Politics » Politics Feature

Reginald Milton

An office-holder who survived early struggles, heads to the next turn with thoughts of leadership.  

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Whether one is running for an office anew or is preparing for a reelection race, it is necessary to have a fund-raiser at regular intervals.

The most obvious reason for this is, duh, to raise funds. No one (or virtually no one) gets elected these days without having enough money to pay for mailers and other advertising, staffers, office space, etc., etc. Beyond the purely material, though, there are other reasons for doing fund-raisers. A good fund-raising event also serves as a mixer, whereby supporters, donors, staffers, the host, and — believe it — curious voters looking for a horse to back can get together, get a sense of who they are, and gauge something of the long-term outlook for the candidate in question.

And, finally, a good fund-raiser is a good party, as well as yet another occasion in a series in which the candidate gets to do his/her song and dance and perfect the campaign message.

All those qualities were working for Shelby County Commissioner Reginald Milton last Friday night at a fund-raiser for his reelection campaign held at the Peabody Avenue home of Allison Stiles and Robert Cohen. The address was good, the hosts were known to be quality folks, and the hors d'oeuvres and light libations made for sociability.

Most important was the mix of attendees — diverse by race, by gender, by class, and, perhaps most importantly, by party. Former Commissioner Mike Ritz, a Republican, was there. The guest speaker for Milton was 9th District Congressman Steve Cohen. Former Memphis Mayor A C Wharton was on hand. Organization Democrats were there in force, as were Republicans, independents, and candidates for other offices, taking advantage of the opportunity to show themselves in such company.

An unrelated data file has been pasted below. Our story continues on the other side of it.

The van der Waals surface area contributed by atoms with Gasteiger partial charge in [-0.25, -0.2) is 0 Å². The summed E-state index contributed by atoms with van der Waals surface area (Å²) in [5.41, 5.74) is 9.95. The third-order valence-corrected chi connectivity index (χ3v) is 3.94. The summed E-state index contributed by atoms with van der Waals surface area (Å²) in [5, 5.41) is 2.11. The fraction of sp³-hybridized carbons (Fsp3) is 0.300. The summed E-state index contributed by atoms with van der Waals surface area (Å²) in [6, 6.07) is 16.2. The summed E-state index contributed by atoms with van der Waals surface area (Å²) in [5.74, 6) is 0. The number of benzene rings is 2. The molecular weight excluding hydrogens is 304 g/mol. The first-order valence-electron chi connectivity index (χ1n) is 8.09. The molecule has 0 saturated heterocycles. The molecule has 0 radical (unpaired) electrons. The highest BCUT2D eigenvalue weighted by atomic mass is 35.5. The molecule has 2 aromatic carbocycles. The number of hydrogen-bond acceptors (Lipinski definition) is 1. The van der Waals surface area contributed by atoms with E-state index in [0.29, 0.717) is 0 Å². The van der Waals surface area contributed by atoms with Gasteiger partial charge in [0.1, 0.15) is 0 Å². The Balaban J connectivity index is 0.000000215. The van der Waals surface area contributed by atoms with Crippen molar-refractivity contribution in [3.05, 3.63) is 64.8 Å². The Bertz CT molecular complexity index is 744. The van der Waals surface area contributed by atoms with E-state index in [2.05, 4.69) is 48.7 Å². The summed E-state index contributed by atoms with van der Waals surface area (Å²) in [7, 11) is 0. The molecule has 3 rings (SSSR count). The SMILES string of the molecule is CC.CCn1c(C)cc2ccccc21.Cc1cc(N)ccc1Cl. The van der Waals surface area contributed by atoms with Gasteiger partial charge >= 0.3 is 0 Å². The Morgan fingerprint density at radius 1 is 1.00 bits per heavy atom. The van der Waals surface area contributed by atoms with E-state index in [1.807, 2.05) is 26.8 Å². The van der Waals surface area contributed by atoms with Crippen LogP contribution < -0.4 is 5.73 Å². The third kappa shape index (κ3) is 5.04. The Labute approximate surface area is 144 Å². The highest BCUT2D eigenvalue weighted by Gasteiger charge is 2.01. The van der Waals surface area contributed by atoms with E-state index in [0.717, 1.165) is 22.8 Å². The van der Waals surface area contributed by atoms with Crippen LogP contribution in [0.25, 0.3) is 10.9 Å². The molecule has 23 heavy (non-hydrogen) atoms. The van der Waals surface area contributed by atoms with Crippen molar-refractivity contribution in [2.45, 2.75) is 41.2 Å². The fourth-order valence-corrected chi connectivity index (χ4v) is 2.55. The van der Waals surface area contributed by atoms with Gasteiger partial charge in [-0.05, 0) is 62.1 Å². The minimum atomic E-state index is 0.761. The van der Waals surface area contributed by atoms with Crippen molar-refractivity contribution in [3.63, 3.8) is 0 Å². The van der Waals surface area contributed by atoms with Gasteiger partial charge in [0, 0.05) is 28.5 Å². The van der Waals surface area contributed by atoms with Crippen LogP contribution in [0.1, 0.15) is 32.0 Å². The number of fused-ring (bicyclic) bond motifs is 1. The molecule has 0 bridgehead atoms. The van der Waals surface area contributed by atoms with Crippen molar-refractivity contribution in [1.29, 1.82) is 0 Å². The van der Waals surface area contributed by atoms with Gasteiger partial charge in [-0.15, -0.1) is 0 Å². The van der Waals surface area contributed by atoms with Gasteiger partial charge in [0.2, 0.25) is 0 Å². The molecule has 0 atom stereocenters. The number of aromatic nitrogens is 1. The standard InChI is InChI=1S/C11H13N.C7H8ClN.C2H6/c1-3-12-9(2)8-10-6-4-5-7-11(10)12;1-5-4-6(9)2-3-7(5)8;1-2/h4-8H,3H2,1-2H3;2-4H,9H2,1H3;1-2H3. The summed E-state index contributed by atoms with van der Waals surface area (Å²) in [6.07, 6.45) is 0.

And Milton put in a good word for himself and his intentions, talking about his history as a proprietor of a nonprofit, working directly in his District 10 community.

All in all, the auguries were good for Milton, who may or may not have a significant opponent next year in his county commission reelection bid (in which case, said opponent — or opponents —  will surely also get their proper due in this space). The likelihood, though, is that, like most incumbents who have performed well (and well in this case means consistently, with effort, with effect, and with apparent sincerity) Milton should be in good shape for reelection.

It was not ever thus. Milton made several runs at elective office before finally winning his current seat in a 2014 nail-biter with Martavius Jones (now a city councilman). And he spent much of his first term learning by trial and error, as one does.

He seems to be peaking at a good time. In the last year he has been a prime mover of the commission's adoption of MWBE (minority and women business enterprises) and LOSB (Locally Owned Small Business) programs, designed to diversify the dispensing of county contracts in the interests of fairness. He also was the force behind the commission's Enhancement Grants, the device whereby each individual commissioner is allowed to determine the local beneficiaries of county grant funds, a not unimportant source of the current more generalized dispersal of authority that partly underlies the ongoing reapportionment of county power vis-a-vis the commission and the county admininistration.

Milton is one of four commission Democrats (of the current seven party members serving) who will be seeking reelection. The others are Van Turner, Willie Brooks, and Eddie Jones, and each of them no doubt harbors thoughts of offering personal leadership for a party contingent that stands a fair chance of increasing its numbers next year.

Milton has served notice of that ambition, by word and deed, and organized the joint filing of the (would-be) returning four at the Election Commision last week. So far he has gone largely unsung in publicity emanating from the commission — in this space and elsewhere. This column is in one sense a means of amending the balance sheet. The man indeed has a song — one likely to become louder in the course of time.

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